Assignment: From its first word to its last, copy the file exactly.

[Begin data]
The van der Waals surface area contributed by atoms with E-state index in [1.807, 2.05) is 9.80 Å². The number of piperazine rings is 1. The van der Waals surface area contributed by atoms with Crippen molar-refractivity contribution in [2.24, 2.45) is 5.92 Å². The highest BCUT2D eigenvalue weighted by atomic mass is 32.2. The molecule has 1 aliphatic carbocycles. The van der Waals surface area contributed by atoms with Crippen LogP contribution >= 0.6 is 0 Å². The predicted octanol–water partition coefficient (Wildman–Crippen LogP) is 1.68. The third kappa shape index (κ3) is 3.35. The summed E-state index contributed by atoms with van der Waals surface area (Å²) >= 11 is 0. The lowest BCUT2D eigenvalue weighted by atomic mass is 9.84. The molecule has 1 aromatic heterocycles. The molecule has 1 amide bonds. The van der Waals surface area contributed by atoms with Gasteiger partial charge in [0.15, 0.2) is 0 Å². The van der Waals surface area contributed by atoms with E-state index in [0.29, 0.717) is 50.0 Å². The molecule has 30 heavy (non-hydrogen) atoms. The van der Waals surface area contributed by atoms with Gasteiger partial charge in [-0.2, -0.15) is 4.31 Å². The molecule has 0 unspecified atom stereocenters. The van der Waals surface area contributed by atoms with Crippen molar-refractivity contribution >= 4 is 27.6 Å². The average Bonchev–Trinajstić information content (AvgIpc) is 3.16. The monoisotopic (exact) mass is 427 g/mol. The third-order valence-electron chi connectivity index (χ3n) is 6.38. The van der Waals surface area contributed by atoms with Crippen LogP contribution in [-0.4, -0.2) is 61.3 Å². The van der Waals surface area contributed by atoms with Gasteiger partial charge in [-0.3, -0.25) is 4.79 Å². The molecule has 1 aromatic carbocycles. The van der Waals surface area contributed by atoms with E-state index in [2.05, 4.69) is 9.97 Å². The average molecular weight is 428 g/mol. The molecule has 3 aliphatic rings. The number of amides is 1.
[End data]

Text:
The van der Waals surface area contributed by atoms with E-state index in [1.807, 2.05) is 9.80 Å². The number of piperazine rings is 1. The van der Waals surface area contributed by atoms with Crippen molar-refractivity contribution in [2.24, 2.45) is 5.92 Å². The highest BCUT2D eigenvalue weighted by atomic mass is 32.2. The molecule has 1 aliphatic carbocycles. The van der Waals surface area contributed by atoms with Crippen LogP contribution >= 0.6 is 0 Å². The predicted octanol–water partition coefficient (Wildman–Crippen LogP) is 1.68. The third kappa shape index (κ3) is 3.35. The summed E-state index contributed by atoms with van der Waals surface area (Å²) >= 11 is 0. The lowest BCUT2D eigenvalue weighted by atomic mass is 9.84. The molecule has 1 aromatic heterocycles. The molecule has 1 amide bonds. The van der Waals surface area contributed by atoms with Gasteiger partial charge in [0.15, 0.2) is 0 Å². The van der Waals surface area contributed by atoms with E-state index in [0.29, 0.717) is 50.0 Å². The molecule has 30 heavy (non-hydrogen) atoms. The van der Waals surface area contributed by atoms with Gasteiger partial charge in [-0.2, -0.15) is 4.31 Å². The molecule has 0 unspecified atom stereocenters. The van der Waals surface area contributed by atoms with Crippen molar-refractivity contribution >= 4 is 27.6 Å². The average Bonchev–Trinajstić information content (AvgIpc) is 3.16. The monoisotopic (exact) mass is 427 g/mol. The third-order valence-electron chi connectivity index (χ3n) is 6.38. The van der Waals surface area contributed by atoms with Crippen LogP contribution in [-0.4, -0.2) is 61.3 Å². The van der Waals surface area contributed by atoms with Gasteiger partial charge in [-0.3, -0.25) is 4.79 Å². The molecule has 1 aromatic carbocycles. The van der Waals surface area contributed by atoms with E-state index in [2.05, 4.69) is 9.97 Å². The average molecular weight is 428 g/mol. The molecule has 3 aliphatic rings. The number of amides is 1.